On January 29, 1973 the defendants moved to vacate the Court's order of January 19, 1973 and sought a rehearing. In support of this motion the defendants submitted an affidavit to support their contentions that the assessments were legally authorized.6
On February 14, 1973 the defendants' motion to vacate the January 19, 1973 order, and for rehearing, was denied. This appeal taken from the January 19, 1973 order (which granted plaintiffs' motion for permanent injunction against the defendants) then followed.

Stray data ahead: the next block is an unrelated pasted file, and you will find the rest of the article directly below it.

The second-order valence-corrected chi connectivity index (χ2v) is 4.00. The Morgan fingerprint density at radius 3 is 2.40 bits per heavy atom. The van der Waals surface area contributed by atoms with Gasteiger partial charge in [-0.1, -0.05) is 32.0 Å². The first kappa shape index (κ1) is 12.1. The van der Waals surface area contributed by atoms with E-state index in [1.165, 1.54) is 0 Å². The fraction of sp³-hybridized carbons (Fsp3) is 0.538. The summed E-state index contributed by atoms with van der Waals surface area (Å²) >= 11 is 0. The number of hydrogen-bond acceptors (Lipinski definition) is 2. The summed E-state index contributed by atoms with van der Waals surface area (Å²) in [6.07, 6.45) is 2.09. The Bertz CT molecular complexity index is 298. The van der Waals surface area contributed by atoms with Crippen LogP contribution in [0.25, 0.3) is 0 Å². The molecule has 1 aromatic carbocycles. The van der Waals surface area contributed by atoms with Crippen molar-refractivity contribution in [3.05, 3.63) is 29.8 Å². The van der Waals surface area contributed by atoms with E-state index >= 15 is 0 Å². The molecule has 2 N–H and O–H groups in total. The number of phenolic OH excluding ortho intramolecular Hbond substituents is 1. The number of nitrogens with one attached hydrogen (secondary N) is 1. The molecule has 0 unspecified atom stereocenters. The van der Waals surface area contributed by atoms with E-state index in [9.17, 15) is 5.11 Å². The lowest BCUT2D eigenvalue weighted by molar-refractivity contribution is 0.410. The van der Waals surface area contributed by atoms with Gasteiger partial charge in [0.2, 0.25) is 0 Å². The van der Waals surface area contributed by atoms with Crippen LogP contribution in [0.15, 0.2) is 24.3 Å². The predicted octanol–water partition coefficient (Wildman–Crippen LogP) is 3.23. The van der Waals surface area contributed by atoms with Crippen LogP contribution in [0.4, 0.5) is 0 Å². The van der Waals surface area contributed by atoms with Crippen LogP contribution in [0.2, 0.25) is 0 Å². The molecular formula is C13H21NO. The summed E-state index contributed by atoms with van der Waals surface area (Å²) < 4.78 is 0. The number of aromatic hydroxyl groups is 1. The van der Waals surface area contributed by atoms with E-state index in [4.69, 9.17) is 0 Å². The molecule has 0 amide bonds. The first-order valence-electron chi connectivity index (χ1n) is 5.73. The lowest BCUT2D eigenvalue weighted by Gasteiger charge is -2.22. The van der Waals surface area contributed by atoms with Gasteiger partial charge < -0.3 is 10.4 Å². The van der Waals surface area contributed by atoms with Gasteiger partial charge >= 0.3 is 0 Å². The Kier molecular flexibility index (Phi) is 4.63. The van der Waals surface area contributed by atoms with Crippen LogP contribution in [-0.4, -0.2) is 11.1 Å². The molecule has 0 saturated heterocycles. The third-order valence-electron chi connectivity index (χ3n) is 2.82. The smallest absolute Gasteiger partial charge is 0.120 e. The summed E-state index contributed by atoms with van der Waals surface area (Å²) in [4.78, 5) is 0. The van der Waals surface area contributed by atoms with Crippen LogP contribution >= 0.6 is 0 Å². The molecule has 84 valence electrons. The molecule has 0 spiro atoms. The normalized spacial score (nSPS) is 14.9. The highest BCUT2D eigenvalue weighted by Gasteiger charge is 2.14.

7421(a) of the Internal Revenue Code of 19547 provides, (with certain provisions not relevant here) that 'no suit for the purpose of restraining the assessment or collection of any tax shall be maintained in any court by any person.' Exceptions to this express prohibition have been allowed only in limited areas and for extraordinary circumstances. Enochs v. Williams Packing & Navigation Co., 370 U.S. 1, 82 S.Ct. 1125, 8 L.Ed.2d 292 (1961); Iannelli v. Long, 487 F.2d 317 (3d Cir., 1973); Sherman v. Nash, 488 F.2d 1081 (3d Cir., 1973). The taxpayer has the burden of proof to show that he falls within the exceptions of the 7421 prohibition against suits. See Enochs v. Williams Packing & Navigation Co., supra; Transport Manufacturing and Equipment Co. of Del. v. Trainer, 382 F.2d 793 (8th Cir. 1967).